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DISCOURSE IIT. of the Miracles by which the Deli
verance of the Israelites from their Bondage in Egypt was effected.
And Israel Saw the great works which the
Lord did upon the Egyptians, and the people feared the Lord, and his servant Mofes.
Exod. xiv. 31.
There is nothing so interesting to man as the intercourse he has with his Maker, because his happiness is most nearly concerned in it; and the more interested we are in any thing, the more it behoves us to see that we be not imposed upon, but that we have sufficient ground for our belief. Reason and revelation are equally enemies to implicit faith, and require that we do not give our afsent to important propositions without the most satisfactory evidence. Though when any object of faith is of a
E 3 pleasing
pleasing nature, we may be thought difposed to take up with leis evidence, yet the magnitude of any thing will always require a proportionably clear proof. Thus we cannot doubt but that the apostles were pleased with the idea of their master's resurrection, yet the greatness of the event begat a disposition to incredulity; and we read that when they were first informed of it, and upon no apparently suspicious ground, they believed not through joy. They thought the news too good to be true, and they did not give their full affent to the joyful tidings till they had the most oyerbearing evidence, such as no disposition to incredulity could relist, · It behoves us, therefore, to examine with the most scrupulous attention every circumstance in histories of intercourse between God and man; and at this time I shall select for your attentive consideration, the first of which we have an account from eyc-witnesses, I mean the deliverance of the Israelites from their state of servitude in £gypt, and the promulgation of the law from Mount Sinai, recorded in the writ
ings of Moses, who was himself the chief instrument in these wonderful events.
Prior to this the Israelites had been in Egypt about two hundred years, about the latter half of which term they had been reduced to a state of the most abject servitude. This was evidently the case at the birth of Mofes, who was him-. self saved in an extraordinary manner from being drowned, in consequence of an or- , der to throw every male child of the If. raelites into the river, and he was eighty years old when he received his commission to effect their deliverance. It is probable, therefore, that they had been enslaved, and oppressed, in various forms, about a hundred years, though the order for the destruction of the male children had been withdrawn.
During this period of extreme oppression it is probable that the Israelites had in general ceased to worship the God of their fathers, and had conformed to the superstitions of their masters, which they would do the more readily from seeing the very flourishing state they were in, and their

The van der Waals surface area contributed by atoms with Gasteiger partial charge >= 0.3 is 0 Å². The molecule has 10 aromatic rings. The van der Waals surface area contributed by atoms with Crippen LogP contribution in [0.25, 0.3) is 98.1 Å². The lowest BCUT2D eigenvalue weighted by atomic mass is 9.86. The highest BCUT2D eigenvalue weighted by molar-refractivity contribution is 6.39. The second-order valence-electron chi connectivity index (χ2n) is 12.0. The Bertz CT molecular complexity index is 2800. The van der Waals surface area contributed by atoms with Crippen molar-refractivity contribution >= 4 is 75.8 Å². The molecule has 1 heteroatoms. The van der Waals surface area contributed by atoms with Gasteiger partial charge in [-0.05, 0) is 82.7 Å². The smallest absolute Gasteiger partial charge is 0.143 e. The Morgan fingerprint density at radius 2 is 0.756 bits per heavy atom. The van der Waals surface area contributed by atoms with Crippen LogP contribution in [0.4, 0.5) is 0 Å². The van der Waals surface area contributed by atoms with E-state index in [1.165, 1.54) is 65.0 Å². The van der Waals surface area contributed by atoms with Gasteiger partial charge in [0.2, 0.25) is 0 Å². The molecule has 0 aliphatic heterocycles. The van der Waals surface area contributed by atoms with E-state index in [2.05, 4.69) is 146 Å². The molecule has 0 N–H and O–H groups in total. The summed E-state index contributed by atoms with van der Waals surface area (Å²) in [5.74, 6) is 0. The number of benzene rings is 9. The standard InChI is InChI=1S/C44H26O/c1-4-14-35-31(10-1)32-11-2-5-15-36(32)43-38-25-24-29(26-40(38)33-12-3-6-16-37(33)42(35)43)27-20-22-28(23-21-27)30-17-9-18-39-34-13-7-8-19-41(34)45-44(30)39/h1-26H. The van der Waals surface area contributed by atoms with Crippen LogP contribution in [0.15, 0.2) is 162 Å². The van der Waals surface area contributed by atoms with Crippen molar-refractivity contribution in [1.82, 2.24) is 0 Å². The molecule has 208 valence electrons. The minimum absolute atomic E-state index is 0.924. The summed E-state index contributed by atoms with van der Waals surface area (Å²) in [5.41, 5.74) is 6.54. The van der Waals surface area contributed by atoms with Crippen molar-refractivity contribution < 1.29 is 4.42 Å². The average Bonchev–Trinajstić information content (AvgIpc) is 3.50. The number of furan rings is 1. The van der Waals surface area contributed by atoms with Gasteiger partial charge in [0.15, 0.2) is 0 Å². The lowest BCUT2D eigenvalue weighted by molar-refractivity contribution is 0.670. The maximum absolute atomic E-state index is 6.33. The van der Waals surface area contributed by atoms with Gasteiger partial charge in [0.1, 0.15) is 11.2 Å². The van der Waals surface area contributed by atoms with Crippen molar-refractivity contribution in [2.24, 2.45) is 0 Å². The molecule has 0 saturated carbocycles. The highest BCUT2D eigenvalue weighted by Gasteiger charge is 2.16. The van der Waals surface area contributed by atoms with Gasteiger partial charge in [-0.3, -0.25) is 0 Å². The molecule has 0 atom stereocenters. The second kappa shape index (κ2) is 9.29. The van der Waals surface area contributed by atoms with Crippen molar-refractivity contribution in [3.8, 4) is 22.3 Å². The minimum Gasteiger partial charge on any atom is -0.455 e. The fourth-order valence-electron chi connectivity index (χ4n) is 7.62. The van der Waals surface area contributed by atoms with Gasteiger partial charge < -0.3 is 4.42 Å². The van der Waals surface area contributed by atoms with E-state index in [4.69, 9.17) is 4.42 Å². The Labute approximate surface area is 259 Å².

own abject condition. For, in all the early ages of the world, outward prosperity was considered as the consequence of the public religion of any people; and the better condițion of any nation with respect to any other, as a proof of the superiority of the gods they worshipped.
God had informed Abraham, that his posterity would be in bondage in Egypt; but that after four hundred years (reckpning, as it appears, from the time of the prediction) they would be delivered, and become a great nation. This promise, however, they seem to have forgotten, or to have lost all faith in. Moses himself had abandoned his countrymen, and had been forty years resident in Arabia, where he had married a wife, so that it is pro þable he had no expectation of any thing very flattering being reserved for his națion. He had even neglected the rite of circumcision, which was the peculiar symbol of the divine promise to the descendants of Abraham, For it was only in conse: quence of the interposition of an angel, or some fupernatural appearance, that he was compelled to perform this rite on his fon, on his return to Egypt.
In this situation of things there did not appear to be any prospect of relief from this state of bondage. And, alarmed as the Egyptians were at the increase of the Ilraelites, it may be taken for granted that the use of arms was strictly forbidden them, while their masters appear to have been the most warlike people in that age of the world; having not only an armed infantry, but multitudes of horses and chariots for war.
Supposing the Israelites to have been fo. oppressed as to be driven to despair, and to have come to a determination to aban, don the country at all events, it is probable that they would have fought some place of retreat, where they were likely to meet with the least resistance, either from the country being thinly inhabited, or inhabited by an unwarlike people. But instead of this, they not only emancipate themselves, but take possession of a country inhabited by the most warlike people in the world next to their masters, if they were